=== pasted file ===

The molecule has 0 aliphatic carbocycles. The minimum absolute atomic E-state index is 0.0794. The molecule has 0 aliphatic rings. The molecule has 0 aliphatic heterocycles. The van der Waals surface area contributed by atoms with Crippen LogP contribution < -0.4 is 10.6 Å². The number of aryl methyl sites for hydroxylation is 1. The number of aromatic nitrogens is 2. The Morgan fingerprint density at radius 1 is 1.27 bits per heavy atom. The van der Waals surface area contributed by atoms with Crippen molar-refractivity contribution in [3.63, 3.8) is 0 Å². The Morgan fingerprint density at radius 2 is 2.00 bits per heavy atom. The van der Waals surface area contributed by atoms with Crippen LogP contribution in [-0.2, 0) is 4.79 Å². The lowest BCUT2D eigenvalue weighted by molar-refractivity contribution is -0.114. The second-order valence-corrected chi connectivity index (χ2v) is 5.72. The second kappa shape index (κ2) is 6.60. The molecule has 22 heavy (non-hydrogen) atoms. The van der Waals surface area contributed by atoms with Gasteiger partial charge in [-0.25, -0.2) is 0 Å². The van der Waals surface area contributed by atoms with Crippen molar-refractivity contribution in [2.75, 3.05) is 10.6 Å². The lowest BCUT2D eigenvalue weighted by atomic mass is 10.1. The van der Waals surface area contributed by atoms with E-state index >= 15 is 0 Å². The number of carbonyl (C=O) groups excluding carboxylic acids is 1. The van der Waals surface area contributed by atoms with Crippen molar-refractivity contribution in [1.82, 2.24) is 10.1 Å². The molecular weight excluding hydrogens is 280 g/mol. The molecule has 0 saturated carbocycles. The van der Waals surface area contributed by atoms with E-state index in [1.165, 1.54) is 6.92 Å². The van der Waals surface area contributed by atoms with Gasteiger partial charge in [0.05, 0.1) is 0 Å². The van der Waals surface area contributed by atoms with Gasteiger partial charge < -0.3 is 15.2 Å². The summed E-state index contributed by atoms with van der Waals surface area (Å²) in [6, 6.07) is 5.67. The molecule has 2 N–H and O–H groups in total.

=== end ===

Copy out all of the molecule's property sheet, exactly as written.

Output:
The molecule has 0 aliphatic carbocycles. The minimum absolute atomic E-state index is 0.0794. The molecule has 0 aliphatic rings. The molecule has 0 aliphatic heterocycles. The van der Waals surface area contributed by atoms with Crippen LogP contribution < -0.4 is 10.6 Å². The number of aryl methyl sites for hydroxylation is 1. The number of aromatic nitrogens is 2. The Morgan fingerprint density at radius 1 is 1.27 bits per heavy atom. The van der Waals surface area contributed by atoms with Crippen molar-refractivity contribution in [3.63, 3.8) is 0 Å². The Morgan fingerprint density at radius 2 is 2.00 bits per heavy atom. The van der Waals surface area contributed by atoms with Crippen LogP contribution in [-0.2, 0) is 4.79 Å². The lowest BCUT2D eigenvalue weighted by molar-refractivity contribution is -0.114. The second-order valence-corrected chi connectivity index (χ2v) is 5.72. The second kappa shape index (κ2) is 6.60. The molecule has 22 heavy (non-hydrogen) atoms. The van der Waals surface area contributed by atoms with Gasteiger partial charge in [-0.25, -0.2) is 0 Å². The van der Waals surface area contributed by atoms with Crippen molar-refractivity contribution in [2.75, 3.05) is 10.6 Å². The lowest BCUT2D eigenvalue weighted by atomic mass is 10.1. The van der Waals surface area contributed by atoms with E-state index >= 15 is 0 Å². The number of carbonyl (C=O) groups excluding carboxylic acids is 1. The van der Waals surface area contributed by atoms with Crippen molar-refractivity contribution in [1.82, 2.24) is 10.1 Å². The molecular weight excluding hydrogens is 280 g/mol. The molecule has 0 saturated carbocycles. The van der Waals surface area contributed by atoms with E-state index in [1.165, 1.54) is 6.92 Å². The van der Waals surface area contributed by atoms with Gasteiger partial charge in [0.05, 0.1) is 0 Å². The van der Waals surface area contributed by atoms with Gasteiger partial charge < -0.3 is 15.2 Å². The summed E-state index contributed by atoms with van der Waals surface area (Å²) in [6, 6.07) is 5.67. The molecule has 2 N–H and O–H groups in total.